As many of you have noted, making a documentary is not like making a fictional film where you have absolute control of the story and what the characters do. This feels more like a detective work looking for the story within. So in the spirit of sharing, I’m posting our process thus far, and I welcome any suggestions and comments. I decided to apply a few exercises from a creative writing class to the pre-production process:
1. Mapping out the characters
Taken from a creative writing class I took a while ago, I started mapping out the characters in our story with the following questions:
a. Who are they?
b. Relationship to other characters
c. What’s at stake for them?
d. Key action in the story
e. Why are they important to the story?
2. From Central Question to Action-Idea
I decided to develop a central question rather than an action idea first. Why? The central question helps you develop your ‘quest’ and define the action that answers that quest and focus the footage you have. For example, in Michael Tierno’s book he describes the action-idea of the Godfather (quick summary of the journey that the hero goes through) but the central question is: Will Michael Corleone become the Godfather?
So, when you have a clear central question you can start developing your arc, knowing that each ‘action’ needs to address that central question and by the end of the story you must have answered it.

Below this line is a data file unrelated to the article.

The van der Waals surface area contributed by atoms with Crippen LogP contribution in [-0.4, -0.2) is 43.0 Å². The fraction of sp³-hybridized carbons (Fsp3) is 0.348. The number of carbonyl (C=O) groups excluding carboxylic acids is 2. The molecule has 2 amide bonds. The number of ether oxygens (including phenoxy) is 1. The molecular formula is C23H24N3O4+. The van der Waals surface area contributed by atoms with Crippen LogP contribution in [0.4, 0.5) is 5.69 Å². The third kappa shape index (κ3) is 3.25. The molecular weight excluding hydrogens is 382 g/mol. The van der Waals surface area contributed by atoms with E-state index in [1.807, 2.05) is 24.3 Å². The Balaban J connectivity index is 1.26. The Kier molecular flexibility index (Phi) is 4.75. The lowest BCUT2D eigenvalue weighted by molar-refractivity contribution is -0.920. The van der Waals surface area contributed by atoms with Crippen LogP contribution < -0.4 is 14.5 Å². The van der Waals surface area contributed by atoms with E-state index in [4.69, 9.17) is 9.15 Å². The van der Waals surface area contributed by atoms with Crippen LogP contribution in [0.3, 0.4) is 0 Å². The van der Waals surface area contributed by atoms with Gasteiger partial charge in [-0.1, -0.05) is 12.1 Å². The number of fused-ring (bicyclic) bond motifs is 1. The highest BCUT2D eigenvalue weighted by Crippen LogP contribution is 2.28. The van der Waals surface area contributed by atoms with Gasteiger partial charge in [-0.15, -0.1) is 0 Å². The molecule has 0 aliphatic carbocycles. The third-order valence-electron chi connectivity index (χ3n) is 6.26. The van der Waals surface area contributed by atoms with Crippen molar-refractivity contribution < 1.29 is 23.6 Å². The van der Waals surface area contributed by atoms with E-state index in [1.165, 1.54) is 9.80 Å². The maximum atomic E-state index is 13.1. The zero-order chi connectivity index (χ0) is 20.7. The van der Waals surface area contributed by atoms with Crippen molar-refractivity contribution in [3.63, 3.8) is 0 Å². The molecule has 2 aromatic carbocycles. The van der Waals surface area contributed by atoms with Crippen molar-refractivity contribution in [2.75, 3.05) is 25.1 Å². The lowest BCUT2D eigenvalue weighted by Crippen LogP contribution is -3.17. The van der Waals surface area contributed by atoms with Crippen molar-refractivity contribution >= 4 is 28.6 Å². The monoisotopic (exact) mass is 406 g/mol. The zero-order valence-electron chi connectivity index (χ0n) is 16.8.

NOTE: In news documentaries the intros usually spell out the central question with narration, in fiction it’s told through the action of the characters. You may be able to find a balance by extracting a key quote from your hero that speaks to the central question.
3. Draft Script
I used the template below. The most important being the ‘Notes’ sections where I explain the objective of each shot. Does it set up the scene? What’s the ‘crisis’? Does it answer it? What does this shot do for the story? Each section of the script needs to go back to the central question of the story.
Other helpful exercises we’ve done:
a. Video log like this helps organize all the clips and select your shots for your script.
b. Discovery shots: we have a lot of extra footage of the surroundings, the characters not being interviewed; this helps with getting to know the real end of the story.
TIP: We’re using google docs to collaborate online and edit documents a group.
– Adri, Team Pedro